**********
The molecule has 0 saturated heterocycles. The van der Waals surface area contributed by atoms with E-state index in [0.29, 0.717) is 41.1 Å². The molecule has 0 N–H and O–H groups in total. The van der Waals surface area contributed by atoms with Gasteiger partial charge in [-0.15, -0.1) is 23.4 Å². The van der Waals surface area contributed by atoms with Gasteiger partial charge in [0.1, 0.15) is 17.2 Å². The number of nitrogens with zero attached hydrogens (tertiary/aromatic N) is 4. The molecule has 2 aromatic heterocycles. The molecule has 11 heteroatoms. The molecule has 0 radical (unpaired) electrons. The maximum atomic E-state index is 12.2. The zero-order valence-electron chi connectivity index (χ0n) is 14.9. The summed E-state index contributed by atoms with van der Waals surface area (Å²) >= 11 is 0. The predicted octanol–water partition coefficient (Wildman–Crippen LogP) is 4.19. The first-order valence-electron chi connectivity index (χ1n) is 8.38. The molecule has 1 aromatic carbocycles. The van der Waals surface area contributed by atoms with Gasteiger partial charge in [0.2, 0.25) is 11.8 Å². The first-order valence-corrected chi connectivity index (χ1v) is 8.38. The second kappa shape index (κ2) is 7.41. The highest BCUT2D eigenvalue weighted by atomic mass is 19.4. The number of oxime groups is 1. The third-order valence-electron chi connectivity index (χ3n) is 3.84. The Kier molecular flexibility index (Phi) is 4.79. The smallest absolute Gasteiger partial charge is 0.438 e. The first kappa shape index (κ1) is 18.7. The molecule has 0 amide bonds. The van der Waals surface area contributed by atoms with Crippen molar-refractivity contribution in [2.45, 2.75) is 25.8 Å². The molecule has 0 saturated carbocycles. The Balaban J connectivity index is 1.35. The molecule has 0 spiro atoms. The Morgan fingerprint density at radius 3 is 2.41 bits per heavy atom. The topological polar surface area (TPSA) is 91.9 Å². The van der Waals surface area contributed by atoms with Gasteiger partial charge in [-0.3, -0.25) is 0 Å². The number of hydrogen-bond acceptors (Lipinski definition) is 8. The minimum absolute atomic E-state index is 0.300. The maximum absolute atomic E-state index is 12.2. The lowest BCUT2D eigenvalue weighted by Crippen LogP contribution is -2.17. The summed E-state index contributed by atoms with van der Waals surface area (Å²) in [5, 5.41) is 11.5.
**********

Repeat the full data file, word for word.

The molecule has 0 saturated heterocycles. The van der Waals surface area contributed by atoms with E-state index in [0.29, 0.717) is 41.1 Å². The molecule has 0 N–H and O–H groups in total. The van der Waals surface area contributed by atoms with Gasteiger partial charge in [-0.15, -0.1) is 23.4 Å². The van der Waals surface area contributed by atoms with Gasteiger partial charge in [0.1, 0.15) is 17.2 Å². The number of nitrogens with zero attached hydrogens (tertiary/aromatic N) is 4. The molecule has 2 aromatic heterocycles. The molecule has 11 heteroatoms. The molecule has 0 radical (unpaired) electrons. The maximum atomic E-state index is 12.2. The zero-order valence-electron chi connectivity index (χ0n) is 14.9. The summed E-state index contributed by atoms with van der Waals surface area (Å²) >= 11 is 0. The predicted octanol–water partition coefficient (Wildman–Crippen LogP) is 4.19. The first-order valence-electron chi connectivity index (χ1n) is 8.38. The molecule has 1 aromatic carbocycles. The van der Waals surface area contributed by atoms with Gasteiger partial charge in [0.2, 0.25) is 11.8 Å². The first-order valence-corrected chi connectivity index (χ1v) is 8.38. The second kappa shape index (κ2) is 7.41. The highest BCUT2D eigenvalue weighted by atomic mass is 19.4. The number of oxime groups is 1. The third-order valence-electron chi connectivity index (χ3n) is 3.84. The Kier molecular flexibility index (Phi) is 4.79. The smallest absolute Gasteiger partial charge is 0.438 e. The first kappa shape index (κ1) is 18.7. The molecule has 0 amide bonds. The van der Waals surface area contributed by atoms with Crippen molar-refractivity contribution in [2.45, 2.75) is 25.8 Å². The molecule has 0 saturated carbocycles. The Balaban J connectivity index is 1.35. The molecule has 0 spiro atoms. The Morgan fingerprint density at radius 3 is 2.41 bits per heavy atom. The topological polar surface area (TPSA) is 91.9 Å². The van der Waals surface area contributed by atoms with Gasteiger partial charge in [-0.3, -0.25) is 0 Å². The number of hydrogen-bond acceptors (Lipinski definition) is 8. The minimum absolute atomic E-state index is 0.300. The maximum absolute atomic E-state index is 12.2. The lowest BCUT2D eigenvalue weighted by Crippen LogP contribution is -2.17. The summed E-state index contributed by atoms with van der Waals surface area (Å²) in [5, 5.41) is 11.5.